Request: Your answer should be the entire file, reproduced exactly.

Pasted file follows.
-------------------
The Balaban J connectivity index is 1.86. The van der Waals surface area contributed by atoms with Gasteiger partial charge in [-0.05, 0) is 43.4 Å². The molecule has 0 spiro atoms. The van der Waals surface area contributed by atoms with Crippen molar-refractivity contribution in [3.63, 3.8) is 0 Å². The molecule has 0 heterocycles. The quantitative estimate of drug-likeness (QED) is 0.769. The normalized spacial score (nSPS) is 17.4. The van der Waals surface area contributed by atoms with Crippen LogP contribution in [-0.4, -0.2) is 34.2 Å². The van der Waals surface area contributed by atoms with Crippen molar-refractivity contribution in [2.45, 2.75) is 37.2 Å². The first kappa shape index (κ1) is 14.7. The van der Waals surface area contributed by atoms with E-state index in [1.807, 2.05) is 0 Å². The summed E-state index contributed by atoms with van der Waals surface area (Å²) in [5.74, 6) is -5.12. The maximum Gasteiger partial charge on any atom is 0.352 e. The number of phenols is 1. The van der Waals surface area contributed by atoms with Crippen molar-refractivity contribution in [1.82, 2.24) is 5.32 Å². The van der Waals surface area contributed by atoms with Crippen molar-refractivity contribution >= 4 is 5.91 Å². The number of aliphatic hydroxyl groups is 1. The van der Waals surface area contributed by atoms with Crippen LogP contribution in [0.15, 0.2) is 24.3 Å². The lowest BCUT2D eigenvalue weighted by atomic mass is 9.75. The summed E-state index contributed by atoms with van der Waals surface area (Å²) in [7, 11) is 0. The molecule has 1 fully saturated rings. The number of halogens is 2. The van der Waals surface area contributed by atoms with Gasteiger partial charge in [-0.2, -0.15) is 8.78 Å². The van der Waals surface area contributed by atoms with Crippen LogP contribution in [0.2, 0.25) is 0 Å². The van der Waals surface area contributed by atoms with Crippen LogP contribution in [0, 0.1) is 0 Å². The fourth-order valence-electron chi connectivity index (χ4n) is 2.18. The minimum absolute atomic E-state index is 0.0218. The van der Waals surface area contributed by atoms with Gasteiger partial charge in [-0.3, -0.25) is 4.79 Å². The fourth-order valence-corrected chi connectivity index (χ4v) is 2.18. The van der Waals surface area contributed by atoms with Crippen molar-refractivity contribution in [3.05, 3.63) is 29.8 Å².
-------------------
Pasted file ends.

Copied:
The Balaban J connectivity index is 1.86. The van der Waals surface area contributed by atoms with Gasteiger partial charge in [-0.05, 0) is 43.4 Å². The molecule has 0 spiro atoms. The van der Waals surface area contributed by atoms with Crippen molar-refractivity contribution in [3.63, 3.8) is 0 Å². The molecule has 0 heterocycles. The quantitative estimate of drug-likeness (QED) is 0.769. The normalized spacial score (nSPS) is 17.4. The van der Waals surface area contributed by atoms with Crippen LogP contribution in [-0.4, -0.2) is 34.2 Å². The van der Waals surface area contributed by atoms with Crippen molar-refractivity contribution in [2.45, 2.75) is 37.2 Å². The first kappa shape index (κ1) is 14.7. The van der Waals surface area contributed by atoms with E-state index in [1.807, 2.05) is 0 Å². The summed E-state index contributed by atoms with van der Waals surface area (Å²) in [5.74, 6) is -5.12. The maximum Gasteiger partial charge on any atom is 0.352 e. The number of phenols is 1. The van der Waals surface area contributed by atoms with Crippen molar-refractivity contribution in [1.82, 2.24) is 5.32 Å². The van der Waals surface area contributed by atoms with Crippen molar-refractivity contribution >= 4 is 5.91 Å². The number of aliphatic hydroxyl groups is 1. The van der Waals surface area contributed by atoms with Crippen LogP contribution in [0.15, 0.2) is 24.3 Å². The lowest BCUT2D eigenvalue weighted by atomic mass is 9.75. The summed E-state index contributed by atoms with van der Waals surface area (Å²) in [7, 11) is 0. The molecule has 1 fully saturated rings. The number of halogens is 2. The van der Waals surface area contributed by atoms with Gasteiger partial charge in [-0.2, -0.15) is 8.78 Å². The van der Waals surface area contributed by atoms with Crippen LogP contribution in [0.2, 0.25) is 0 Å². The van der Waals surface area contributed by atoms with Crippen LogP contribution in [0, 0.1) is 0 Å². The fourth-order valence-electron chi connectivity index (χ4n) is 2.18. The minimum absolute atomic E-state index is 0.0218. The van der Waals surface area contributed by atoms with Gasteiger partial charge in [-0.3, -0.25) is 4.79 Å². The fourth-order valence-corrected chi connectivity index (χ4v) is 2.18. The van der Waals surface area contributed by atoms with Crippen molar-refractivity contribution in [3.05, 3.63) is 29.8 Å².